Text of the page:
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Discussion Starter #1
After figuring out our '67s problem in Troubleshooting, I've brought it here for ideas on repairs. Here's the deal:

I took a good hard look at the bulkhead connector and it seems the hot lead is right above the turn signal wire in the connector. Looks to me like the hot lead has overheated for some reason and melted the plastic surrounding it. This has evidently caused it to make contact with the turn signal wire below it and short through, causing the dash light and right front signal light to remain on when the ignition is in the 'off' position. I pulled the hot lead from the connector (no easy task), checked the turn signal wire and found the short had disappeared.

Now that I've found the problem I was wondering if any geniuses out there have ideas on how to go about repairing a bulkhead connector? Also, does anyone know why this connection would've overheated and melted? It's not fried to a crisp, but it definitely got hot. How do I fix it and how do I prevent it from happening again? If I can't fix the connector right away is there a way to wire around the thing? What's a good cleaner to use for those slip-fit electrical contacts? I'd like to give 'em all a good cleaning and then put some sort of corrosion-preventative on them. Some are a little green. I'm wondering if slow buildup of corrosion wasn't responsible for the overheating.
Thanks, and sorry for rambling on.

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Tom H.
Member #259
Indianapolis,IN www.iquest.net/~bharold/chevelle/
 

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Great diagnosis. I went out to look at my 67 to make sure the connector was OK. Here are the two things I would do in order of preference.

1. Get another connector from a donor car.

2. Remove and clean the old one with battery terminal cleaner, wire brush, fine abrasive paper or whatever it takes. Remove any melted plastic that is in the way. After everything is clean check every terminal for correct operation and placement. Then take some expoxy putty sold for radiator/exhaust repair and mix up a small portion. Very carefully fill in around the melted plastic making sure that the terminals stay in the proper position and the putty doesn't interfere with the operation of the connector. Clean off any excess putty that gets where it doesn't belong and let it set up.

I've done this sort of thing recently on electric motors and it held up under severe abuse and vibration.

I hope there are other suggestions as I really enjoy this type of fix. I reminds me of what "hot rodding" is all about.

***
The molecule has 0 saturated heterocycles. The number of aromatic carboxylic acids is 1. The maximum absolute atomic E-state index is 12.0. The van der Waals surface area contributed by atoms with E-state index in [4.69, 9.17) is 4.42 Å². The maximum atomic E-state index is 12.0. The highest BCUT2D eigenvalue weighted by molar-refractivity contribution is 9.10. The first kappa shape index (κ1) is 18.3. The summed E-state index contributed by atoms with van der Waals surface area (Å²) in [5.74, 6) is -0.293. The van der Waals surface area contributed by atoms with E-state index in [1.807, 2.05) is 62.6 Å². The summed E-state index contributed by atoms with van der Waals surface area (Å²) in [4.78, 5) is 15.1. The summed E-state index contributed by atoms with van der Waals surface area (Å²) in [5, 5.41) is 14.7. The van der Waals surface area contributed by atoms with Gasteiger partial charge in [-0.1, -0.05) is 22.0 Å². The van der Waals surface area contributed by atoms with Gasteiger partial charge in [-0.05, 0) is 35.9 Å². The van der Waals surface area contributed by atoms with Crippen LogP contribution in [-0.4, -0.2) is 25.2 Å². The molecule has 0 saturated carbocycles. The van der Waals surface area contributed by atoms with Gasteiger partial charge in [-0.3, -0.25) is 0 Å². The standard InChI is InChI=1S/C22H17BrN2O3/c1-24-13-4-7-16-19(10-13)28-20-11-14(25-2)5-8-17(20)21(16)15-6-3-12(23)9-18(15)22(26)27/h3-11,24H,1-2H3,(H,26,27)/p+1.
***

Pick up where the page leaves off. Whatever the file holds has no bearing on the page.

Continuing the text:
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The individual terminals can be easily removed from the plastic. Use a very small screwdriver and probe next to the terminal from the face of the dash panel side of the block. There is a small slot next to each terminal. Insert the screwdriver here. It will release the tongue and allow you to pull the terminal out by the wire. If you need new terminals, NAPA has them. There called 56 series terminals cuz they were first used in 1956.

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Fred Aldrich
Web Site: www.GeoCities.com/~69_chevelle
 

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I agree with Gary; use an epoxy but make sure it is not a metal filled epoxy so that it will not conduct electricity. Maybe Radio Shack would be a good place to go if you are not near a good electronic supply store.As for the cause, the melting is the result of electrical resistance. Quite likely that is caused by connectors losing the mechanical grip from blade to socket or even more likely the corrosion from many years of exposure to the elements.
 

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Discussion Starter #5
Thanks for the replys.
Fred, since it was melted the connector put up a real fight and wasn't easy to get out at all, though I used the method you described. Sometimes it looks good on paper, but in the real world...
I'd like to get a new connector, but knowing how hard those can be to come across I will probably go with Gary's suggestion at least until I can find a suitable replacement.

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Tom H.
Member #259
Indianapolis,IN www.iquest.net/~bharold/chevelle/
 
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